Portfolio diversification loses it’s luster
I preach in my book The Portfolio Architect about portfolio diversification to capture the benefits of “non-correlative” asset classes. Over the long haul, this practice works out in your favor. In some markets, correlation factors merge towards 1 and there is little benefit to diversifying.
Last year non-correlation surely worked, and worked well! Unfortunately it actually worked against your investment portfolio.
The S&P 500 soared 13%+ last year, with non-US markets trailing far behind. We would have been better off investing in US markets than overseas. But that’s not the whole story…
Did international stocks perform poorly? Or was it the dollar exchange rate?
Part of the reason foreign markets didn’t keep up with the US markets is currency fluctuations. When you own foreign securities, you own them in foreign currencies. When the dollar is strong and foreign currencies are weak, it reduces your investment returns.
Ironically in 2006, this worked out in your favor. In 2006 a weak dollar really benefited foreign investments. In 2006 clients wanted MORE foreign diversification, not less.
Last year, foreign diversification hurt overall performance
Here’s the performance numbers:
- S&P 500 +13.69%
- MSCI Ex US World Stocks -4.32%
While your US stocks were soaring, your foreign stocks were sinking. This was due in large part due to a strong dollar.
If you look at the MSCI Ex US World Stock index in LOCAL currency (as if you lived overseas in the countries you were investing in), your return was +6.3%. Not nearly what the S&P 500 did, but a decent return no less.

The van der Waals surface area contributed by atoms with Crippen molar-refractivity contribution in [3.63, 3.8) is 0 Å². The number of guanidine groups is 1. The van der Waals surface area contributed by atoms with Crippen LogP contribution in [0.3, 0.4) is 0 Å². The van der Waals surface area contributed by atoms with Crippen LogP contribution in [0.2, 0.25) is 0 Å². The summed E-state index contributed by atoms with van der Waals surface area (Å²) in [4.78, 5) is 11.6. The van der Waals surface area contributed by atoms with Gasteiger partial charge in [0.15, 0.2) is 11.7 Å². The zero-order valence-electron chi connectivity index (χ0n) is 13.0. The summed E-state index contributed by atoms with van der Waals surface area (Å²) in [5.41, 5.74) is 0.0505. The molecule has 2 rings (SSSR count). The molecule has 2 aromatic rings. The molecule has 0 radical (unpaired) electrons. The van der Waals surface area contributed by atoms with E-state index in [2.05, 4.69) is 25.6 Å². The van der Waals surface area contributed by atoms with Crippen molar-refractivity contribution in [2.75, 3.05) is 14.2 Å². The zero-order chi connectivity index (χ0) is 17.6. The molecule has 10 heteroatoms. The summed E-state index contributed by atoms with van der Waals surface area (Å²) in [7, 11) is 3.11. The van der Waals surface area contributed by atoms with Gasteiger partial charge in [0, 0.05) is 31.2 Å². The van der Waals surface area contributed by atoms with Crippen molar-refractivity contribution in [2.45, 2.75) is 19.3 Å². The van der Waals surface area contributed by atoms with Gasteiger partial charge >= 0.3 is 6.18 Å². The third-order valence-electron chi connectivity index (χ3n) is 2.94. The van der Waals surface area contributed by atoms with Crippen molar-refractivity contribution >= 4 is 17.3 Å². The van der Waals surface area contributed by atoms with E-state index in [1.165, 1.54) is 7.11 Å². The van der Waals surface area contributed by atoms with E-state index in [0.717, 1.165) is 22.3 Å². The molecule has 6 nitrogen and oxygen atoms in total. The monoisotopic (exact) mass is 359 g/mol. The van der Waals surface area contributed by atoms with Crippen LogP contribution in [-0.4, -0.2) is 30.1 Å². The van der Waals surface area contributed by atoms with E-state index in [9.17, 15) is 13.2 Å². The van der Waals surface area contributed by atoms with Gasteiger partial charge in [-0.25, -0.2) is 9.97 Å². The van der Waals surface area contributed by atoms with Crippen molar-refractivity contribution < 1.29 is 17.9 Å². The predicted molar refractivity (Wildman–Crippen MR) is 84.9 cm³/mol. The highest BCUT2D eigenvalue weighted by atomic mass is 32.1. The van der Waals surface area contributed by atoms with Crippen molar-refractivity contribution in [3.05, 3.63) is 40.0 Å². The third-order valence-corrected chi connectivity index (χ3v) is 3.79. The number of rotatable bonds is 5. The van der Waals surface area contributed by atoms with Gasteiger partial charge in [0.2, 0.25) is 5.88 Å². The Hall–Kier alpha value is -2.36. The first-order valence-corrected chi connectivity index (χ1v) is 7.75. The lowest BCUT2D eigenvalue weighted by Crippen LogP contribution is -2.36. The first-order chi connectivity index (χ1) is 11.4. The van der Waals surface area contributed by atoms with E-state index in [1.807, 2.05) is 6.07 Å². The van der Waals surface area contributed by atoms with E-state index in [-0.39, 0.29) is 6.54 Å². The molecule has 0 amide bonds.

So should we move more towards US markets and reduce foreign exposure? No. Absolutely not.
Take a look at the major market indices and notice specifically the light blue (S&P 500) click to enlarge:
The fact is there’s no way to tell which markets will outperform from year to year. The S&P 500 however, is in the bottom half of asset class returns the overwhelming majority of years.
So we diversify, and diversify, and keep diversifying. We’re assured to have the best performing AND the worst performing asset classes over time.
Fortunately, the asset classes we own all have a positive long term return. Even if they’re the laggards in a given year, they’re making money in the long term!
And here’s why we diversify religiously (click to enlarge):
The global markets on average (when blended together and rebalanced) far surpass the S&P 500 in returns. To only hold the S&P 500 would be a mistake of epic proportions!
Diversification in summary
Who knows if or when we’ll see another year like 2014. It was quite odd to say the least.
Non-correlation was in full effect, and as we consistently re-balanced into weak currencies and weaker foreign markets. We will hopefully reap the rewards as markets revert back to the mean.